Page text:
This is my attempt at blogging. I'm still learning about the blogging world, and this is my own personal study hall.

Tuesday, November 23, 2010

TSA and Profiling Part 1

I'm sure this can lead to a whole long series of posts, so let's call this Part 1, on the assumption that there could be a Part 2 and possibly more.

Some people are trying to make the case for racial profiling at airports based on the fact that the TSA's new screening techniques are horrible violations of individual rights, and the idea that racial profiling, as practiced by El Al* would be much better, and that we have been forced to submit to this tyranny because of "PC run amok". I'm sorry, that's false.

I am no fan of the TSA or its screening methods (something for a later post), but it is not (or ought not be) an issue of PC. I'm against straight racial profiling, but I'm not against using El Al's techniques. El Al profiles, but not racially. It's also not an invasive or obstructive process ...that causes major delays. They interview every single passenger, and when someone fits a profile - any profile - of someone that might be a threat (shifty, nervous, no checked baggage, one-way ticket, etc.) they interview them more thoroughly and check their bags by hand. This would also be a more effective method of detecting illegal contraband. And then there are several highly trained, armed and alert - and hidden - air marshals on the aircraft.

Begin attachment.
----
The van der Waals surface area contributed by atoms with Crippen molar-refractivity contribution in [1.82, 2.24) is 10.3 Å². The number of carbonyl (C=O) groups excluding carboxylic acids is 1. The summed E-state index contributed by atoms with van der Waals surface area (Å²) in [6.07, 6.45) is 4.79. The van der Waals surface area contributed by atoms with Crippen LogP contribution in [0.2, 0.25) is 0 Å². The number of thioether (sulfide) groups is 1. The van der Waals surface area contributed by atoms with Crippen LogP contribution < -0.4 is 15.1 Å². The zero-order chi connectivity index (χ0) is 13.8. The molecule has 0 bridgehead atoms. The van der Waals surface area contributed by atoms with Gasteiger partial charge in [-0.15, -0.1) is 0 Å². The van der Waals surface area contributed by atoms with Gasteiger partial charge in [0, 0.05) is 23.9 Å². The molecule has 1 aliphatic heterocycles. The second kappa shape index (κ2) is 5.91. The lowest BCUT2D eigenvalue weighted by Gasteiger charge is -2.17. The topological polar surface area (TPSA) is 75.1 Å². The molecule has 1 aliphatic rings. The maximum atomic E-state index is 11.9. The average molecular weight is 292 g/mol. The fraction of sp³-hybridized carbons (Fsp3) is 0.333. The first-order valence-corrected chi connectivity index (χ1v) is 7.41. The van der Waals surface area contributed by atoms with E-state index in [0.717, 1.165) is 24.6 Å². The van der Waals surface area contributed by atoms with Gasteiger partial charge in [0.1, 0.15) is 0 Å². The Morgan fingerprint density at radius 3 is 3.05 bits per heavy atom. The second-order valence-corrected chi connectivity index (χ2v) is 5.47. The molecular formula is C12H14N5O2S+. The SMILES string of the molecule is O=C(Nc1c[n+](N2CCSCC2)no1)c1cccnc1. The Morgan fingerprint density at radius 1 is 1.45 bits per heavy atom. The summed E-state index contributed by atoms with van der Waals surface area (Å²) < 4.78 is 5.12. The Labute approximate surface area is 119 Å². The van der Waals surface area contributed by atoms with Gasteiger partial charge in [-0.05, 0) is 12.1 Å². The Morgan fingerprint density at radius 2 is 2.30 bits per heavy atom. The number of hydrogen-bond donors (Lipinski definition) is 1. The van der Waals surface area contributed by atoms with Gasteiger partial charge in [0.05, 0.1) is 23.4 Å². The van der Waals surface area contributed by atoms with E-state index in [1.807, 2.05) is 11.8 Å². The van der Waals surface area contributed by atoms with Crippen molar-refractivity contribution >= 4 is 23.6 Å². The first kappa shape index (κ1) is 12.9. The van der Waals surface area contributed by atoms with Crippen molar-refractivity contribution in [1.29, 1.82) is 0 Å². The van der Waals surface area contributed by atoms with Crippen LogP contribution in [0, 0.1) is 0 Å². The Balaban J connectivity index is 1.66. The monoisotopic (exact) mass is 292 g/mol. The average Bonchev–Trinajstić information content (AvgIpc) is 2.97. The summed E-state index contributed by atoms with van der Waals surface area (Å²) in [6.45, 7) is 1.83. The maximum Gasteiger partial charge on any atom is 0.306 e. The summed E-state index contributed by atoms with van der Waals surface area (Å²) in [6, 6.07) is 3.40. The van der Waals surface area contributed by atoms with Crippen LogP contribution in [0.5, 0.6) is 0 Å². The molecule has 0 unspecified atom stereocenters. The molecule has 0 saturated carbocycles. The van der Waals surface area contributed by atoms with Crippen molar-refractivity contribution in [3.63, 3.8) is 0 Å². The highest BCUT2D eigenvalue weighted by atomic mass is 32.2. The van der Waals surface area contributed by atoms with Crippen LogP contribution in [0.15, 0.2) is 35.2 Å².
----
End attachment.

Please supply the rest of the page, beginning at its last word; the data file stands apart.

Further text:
Even the head of the New Jersey ACLU has said that only once someone has been determined to be a possible threat, once there is probably cause - and only once there is probably cause (such that a full strip-search would be warranted) - should the full-body scanners be used (ie, as a convenient alternative to a physical strip search).

But you'd have to have people who are properly trained and who are educated beyond a high school level. You also have to have people who love their jobs. It can't be a standard civil-service job; it has to be a smart, highly educated and extensively trained workforce.

Watch this short clip see how ridiculous and ineffective the screening process is (it's the "Adam Savage says, 'WTF, TSA?'" video, in case you've already seen it):

*I do not know for certain that El Al is in fact the entity employing the screeners at Ben Gurion Airport. But this is the way people are addressing the issue, and I'm not about to delve into a whole lengthy research project and explanation into who is or is not responsible for the security protocol in Israel's main airport, So I'll just go with it for now.

Monday, November 01, 2010

Is this a normal election year? Part II

A couple of weeks ago, I wrote a blog post criticizing the conventional wisdom as being flawed. I thought that analyzing traditional voter models would give us a false sense of who is likely to vote, and that, therefore, the polls predicting the outcomes of this year's elections were faulty.

I also criticized Nate Silver, from, whom I admired for his success in predicting past races, because, although, he has in the past been one to ignore the conventional wisdom, I felt that, this year, he is only slightly modifying the analysis of the conventional models, rather than relying on better models like he had in other elections.

Yesterday, though, Mr. Silver wrote a great piece, explaining that not only are conventional models are flawed, but how they are flawed, and how that could actually mean a BIGGER Republican landslide than the conventional models have been predicting.

Here's the piece:

He also promises a follow-up piece explaining how this could mean that the Democrats could hold on and stave off a devastating tidal wave of Republican resurgence. I hope that comes today, as I'm very curious to read the other side of this analysis (no, not because I hope the Democrats are successful; I just really am curious). I find Mr. Silver's honesty refreshing, and I wish he and others had been as honest about this faulty polling and data analysis long before this weekend.